14 July 2014
Today would have seen the We Need to Talk About Fracking debate take place at Central Hall, Westminster. Regrettably, this event has had to be postponed. Despite our efforts to invite a broad selection of policymakers, politicians and fracking industry leaders to take part in the panel discussions, they have declined to attend.
There has never been a more pressing need to discuss and debate the crucial questions around fracking and what it means for the future of the UK, whilst at the same time cutting through the confusion and misinformation on both sides of the argument.
Today’s debate would have been the sixth of our events that the supporters of fracking have failed to field a panel for. We have nevertheless been able to use these forums to collate many genuine questions and concerns from ordinary people, all of which remain unanswered.
There is currently a huge discrepancy between the experts who highlight the negative impacts of fracking and the stories being put out by the fracking industry. With our trespass laws set to change to accommodate fracking beneath our homes, it is vital that the public can feel confident that they are fully informed about shale gas extraction.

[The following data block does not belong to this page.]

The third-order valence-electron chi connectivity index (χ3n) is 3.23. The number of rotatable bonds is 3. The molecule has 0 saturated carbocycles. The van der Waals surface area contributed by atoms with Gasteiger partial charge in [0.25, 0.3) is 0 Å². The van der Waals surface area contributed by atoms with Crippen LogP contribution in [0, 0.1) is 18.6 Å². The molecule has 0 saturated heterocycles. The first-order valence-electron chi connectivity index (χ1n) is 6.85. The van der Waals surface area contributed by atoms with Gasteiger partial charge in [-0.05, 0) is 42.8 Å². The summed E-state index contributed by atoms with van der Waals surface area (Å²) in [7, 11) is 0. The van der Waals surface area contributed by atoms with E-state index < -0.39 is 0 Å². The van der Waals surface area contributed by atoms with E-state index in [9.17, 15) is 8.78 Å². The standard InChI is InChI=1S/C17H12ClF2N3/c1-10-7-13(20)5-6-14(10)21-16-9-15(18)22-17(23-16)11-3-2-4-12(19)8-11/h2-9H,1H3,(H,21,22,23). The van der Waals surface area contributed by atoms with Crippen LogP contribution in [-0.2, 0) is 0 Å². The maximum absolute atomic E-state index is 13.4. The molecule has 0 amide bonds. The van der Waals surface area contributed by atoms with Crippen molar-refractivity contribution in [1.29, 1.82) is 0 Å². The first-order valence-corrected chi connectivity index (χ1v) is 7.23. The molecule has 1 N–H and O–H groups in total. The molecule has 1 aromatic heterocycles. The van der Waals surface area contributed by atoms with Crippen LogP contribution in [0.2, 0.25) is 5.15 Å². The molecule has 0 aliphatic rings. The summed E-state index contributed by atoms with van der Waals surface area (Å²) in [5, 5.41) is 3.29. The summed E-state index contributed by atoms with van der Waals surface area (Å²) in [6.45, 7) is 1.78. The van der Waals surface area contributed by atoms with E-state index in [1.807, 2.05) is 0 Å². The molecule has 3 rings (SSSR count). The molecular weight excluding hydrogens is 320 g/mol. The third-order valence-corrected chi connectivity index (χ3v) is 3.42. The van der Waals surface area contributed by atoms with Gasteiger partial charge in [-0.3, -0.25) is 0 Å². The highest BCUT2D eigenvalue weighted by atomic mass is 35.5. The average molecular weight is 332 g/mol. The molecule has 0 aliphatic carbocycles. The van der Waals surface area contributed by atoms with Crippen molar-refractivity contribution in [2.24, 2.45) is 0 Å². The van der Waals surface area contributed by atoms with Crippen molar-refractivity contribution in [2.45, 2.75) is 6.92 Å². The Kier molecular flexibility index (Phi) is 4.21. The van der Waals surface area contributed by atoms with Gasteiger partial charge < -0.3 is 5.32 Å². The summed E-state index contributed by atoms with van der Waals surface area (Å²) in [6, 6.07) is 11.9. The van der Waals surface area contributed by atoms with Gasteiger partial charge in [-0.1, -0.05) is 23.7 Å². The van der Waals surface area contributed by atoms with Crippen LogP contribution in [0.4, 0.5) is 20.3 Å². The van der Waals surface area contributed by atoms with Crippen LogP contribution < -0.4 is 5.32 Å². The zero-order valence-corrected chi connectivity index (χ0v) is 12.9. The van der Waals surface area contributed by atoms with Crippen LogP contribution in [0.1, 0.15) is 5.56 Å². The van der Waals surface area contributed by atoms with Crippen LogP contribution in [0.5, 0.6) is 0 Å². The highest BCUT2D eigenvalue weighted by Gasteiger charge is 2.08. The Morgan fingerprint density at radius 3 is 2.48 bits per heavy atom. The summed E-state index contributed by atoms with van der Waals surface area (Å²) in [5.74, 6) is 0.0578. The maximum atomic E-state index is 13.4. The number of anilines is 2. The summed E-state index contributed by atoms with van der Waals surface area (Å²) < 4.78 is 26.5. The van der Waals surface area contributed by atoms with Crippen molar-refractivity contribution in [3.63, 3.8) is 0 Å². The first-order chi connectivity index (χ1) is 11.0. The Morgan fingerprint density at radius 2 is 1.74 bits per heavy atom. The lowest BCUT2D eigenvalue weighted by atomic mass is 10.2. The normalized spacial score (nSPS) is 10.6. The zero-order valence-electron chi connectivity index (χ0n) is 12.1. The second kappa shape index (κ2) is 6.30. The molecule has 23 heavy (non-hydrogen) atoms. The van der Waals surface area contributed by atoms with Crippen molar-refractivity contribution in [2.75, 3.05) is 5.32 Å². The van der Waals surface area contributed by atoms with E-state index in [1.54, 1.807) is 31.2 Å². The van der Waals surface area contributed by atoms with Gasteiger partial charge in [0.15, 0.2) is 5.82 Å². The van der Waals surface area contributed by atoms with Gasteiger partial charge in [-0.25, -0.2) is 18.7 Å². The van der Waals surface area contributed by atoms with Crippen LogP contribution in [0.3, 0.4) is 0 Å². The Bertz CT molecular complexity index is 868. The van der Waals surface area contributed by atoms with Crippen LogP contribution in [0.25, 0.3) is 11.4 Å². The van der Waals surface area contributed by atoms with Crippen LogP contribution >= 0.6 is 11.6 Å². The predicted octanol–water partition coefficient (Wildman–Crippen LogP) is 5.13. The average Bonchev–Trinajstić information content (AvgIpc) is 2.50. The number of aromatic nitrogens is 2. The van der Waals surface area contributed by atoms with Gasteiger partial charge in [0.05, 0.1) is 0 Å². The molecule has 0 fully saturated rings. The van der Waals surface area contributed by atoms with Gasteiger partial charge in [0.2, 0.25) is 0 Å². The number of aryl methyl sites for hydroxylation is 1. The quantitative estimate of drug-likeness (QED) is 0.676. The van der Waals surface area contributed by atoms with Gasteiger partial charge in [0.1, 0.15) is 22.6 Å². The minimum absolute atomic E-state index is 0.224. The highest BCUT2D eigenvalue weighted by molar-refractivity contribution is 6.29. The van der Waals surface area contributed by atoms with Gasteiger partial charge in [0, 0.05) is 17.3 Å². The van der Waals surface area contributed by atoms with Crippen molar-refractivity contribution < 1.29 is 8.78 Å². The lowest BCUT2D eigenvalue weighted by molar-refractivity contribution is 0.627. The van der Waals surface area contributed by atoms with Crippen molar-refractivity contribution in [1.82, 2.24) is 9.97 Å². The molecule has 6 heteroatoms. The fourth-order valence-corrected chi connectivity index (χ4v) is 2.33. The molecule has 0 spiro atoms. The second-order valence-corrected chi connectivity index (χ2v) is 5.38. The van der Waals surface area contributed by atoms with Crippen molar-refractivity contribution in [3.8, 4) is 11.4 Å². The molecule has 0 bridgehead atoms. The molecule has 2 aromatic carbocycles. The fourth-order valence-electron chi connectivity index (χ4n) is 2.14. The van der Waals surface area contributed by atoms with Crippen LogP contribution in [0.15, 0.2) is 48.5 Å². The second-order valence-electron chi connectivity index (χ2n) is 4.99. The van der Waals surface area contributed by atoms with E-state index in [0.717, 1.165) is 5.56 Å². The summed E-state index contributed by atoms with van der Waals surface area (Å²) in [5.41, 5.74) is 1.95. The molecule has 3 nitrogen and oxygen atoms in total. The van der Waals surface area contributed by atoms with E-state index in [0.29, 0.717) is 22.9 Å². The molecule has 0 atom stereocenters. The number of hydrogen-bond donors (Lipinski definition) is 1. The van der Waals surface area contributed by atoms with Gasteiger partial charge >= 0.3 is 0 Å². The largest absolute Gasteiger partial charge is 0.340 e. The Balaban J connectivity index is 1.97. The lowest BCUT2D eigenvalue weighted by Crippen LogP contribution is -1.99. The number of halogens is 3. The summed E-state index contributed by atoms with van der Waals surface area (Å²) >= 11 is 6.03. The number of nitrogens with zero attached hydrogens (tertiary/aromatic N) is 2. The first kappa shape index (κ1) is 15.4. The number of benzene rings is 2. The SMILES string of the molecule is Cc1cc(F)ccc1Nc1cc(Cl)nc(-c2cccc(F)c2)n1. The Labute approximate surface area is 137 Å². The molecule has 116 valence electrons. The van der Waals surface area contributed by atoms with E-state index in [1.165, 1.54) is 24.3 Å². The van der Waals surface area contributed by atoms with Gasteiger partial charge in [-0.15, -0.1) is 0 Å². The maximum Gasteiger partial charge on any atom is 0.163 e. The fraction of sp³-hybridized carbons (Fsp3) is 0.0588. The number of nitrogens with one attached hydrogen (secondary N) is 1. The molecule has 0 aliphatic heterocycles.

We have over 80 people on our list from government departments and industry that have been courteously invited with plenty of advanced notice. Many of those names are currently calling for more public debate in the media, but when offered the opportunity they have either stonewalled us, turned us down, failed to commit or failed to offer an alternative representative.
Those invited include: Andrew Austin, CEO of IGas; Francis Egan, CEO of Cuadrilla; Lord Browne; DECC, UKOOG, Gregory Barker MP and Michael Fallon MP.
Talk Fracking will continue to provide this forum for debate and will continue to ask the crucial questions regarding shale gas extraction and its effect on the British people, so that an informed public can deliver their verdict at the ballot box.
Our invitation to all parties remains open and we are still hopeful that they will take this opportunity to allay the fears that people in the UK have about the impact that fracking may have upon health, our environment, house prices, business interests and tourism.